Under the leadership of Dr. Marilyn Winkleby, founder and faculty director of the Stanford Medical Youth Science Program (SMYSP), a number of manuscripts have been published in peer-reviewed educational and health journals. In addition, the talented students who have participated in SMYSP, have often been portrayed in the media. These students reflect the types of students to which Access to Achievement reaches out–motivated students who show academic promise but are often overlooked by traditional programs. Several of the most relevant publications that have received wide-spread press coverage are described below, with links to the publication.
- Winkleby MA, Ned J. Promoting Science Education. Journal of the American Medical Association 2010; 303(10): 983-984.
Promoting Science Education
This commentary in one of the leading American medical journals, commends President Obama for calling on scientists and health professionals to stand side-by-side with entertainers and athletes to “show young people how cool science can be.” The commentary discusses the crisis in science education, how the demographic and technological changes in the U.S. population have created an urgent need for a diverse workforce, and how schools and universities can serve as interventionists in precollege science education.
It reports the evaluation results of the 500 students who have completed the Stanford Medical Youth Science Program since 1988; 97% have been followed up for up to 21 years and 99% have been admitted to college. Of these, 78% of black, 81% of Latino, and 82% of Native American participants have earned a 4-year college degree (excluding those currently attending college). In contrast, among 25- to 34-year-old US adults, only 15% of blacks, 10% of Latinos, and 10% of Native Americans earn a 4-year college degree. Among the Stanford Medical Youth Science Program’s college graduates, 47% are attending or have completed medical or graduate school and 43% are working as or training to become health professionals. Based on these outcomes, if one university in each state in the U.S. would support such a program, in 20 years more than 10,000 diverse low-income students could potentially enter science and health professions.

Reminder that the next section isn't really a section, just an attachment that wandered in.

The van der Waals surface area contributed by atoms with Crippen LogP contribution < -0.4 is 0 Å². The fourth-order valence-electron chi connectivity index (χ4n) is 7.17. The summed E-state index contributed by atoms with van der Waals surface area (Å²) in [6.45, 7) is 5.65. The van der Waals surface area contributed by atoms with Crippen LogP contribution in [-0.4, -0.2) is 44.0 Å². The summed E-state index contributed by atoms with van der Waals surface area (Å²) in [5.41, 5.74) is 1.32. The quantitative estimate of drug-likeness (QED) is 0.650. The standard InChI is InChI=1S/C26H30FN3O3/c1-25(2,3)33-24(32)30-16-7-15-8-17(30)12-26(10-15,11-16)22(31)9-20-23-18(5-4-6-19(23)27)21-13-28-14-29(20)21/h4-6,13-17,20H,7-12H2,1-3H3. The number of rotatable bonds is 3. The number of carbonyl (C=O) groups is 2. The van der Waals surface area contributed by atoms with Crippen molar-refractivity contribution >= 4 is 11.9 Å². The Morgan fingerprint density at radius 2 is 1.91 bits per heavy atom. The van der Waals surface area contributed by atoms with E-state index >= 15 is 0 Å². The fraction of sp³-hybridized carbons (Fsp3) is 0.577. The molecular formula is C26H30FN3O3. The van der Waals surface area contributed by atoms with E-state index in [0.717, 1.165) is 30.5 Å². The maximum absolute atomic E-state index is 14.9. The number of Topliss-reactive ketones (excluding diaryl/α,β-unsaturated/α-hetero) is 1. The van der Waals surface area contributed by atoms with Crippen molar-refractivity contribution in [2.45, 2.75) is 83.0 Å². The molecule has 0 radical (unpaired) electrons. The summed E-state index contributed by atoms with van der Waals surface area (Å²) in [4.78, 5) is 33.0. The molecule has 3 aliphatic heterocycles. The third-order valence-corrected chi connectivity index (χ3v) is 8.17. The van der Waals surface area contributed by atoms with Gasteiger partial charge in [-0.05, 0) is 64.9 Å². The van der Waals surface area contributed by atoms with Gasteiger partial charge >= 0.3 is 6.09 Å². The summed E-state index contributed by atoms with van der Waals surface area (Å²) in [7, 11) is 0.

- Winkleby MA, Ned J, Ahn D, Koehler A, Kennedy J. Increasing Diversity in Science and Health Professions: A 20-year Longitudinal Case Report Documenting College and Career Success, Journal of Science Education and Technology 2009; 18:535-545.
Increasing Diversity in Science and Health Professions
This article emphasizes the critical under-representation of African Americans, Latinos, and Native Americans among those who earn college and more advanced degrees. The disparities begin early. By 8th–11th grades, 70% of African American and 64% of Latino students in California score below basic proficiency in algebra and geometry compared with 30% of White, non– Hispanic and Asian American students. Furthermore, by 11th grade, more than 50% of African American and Latino students in California score below the basic level on English proficiency tests.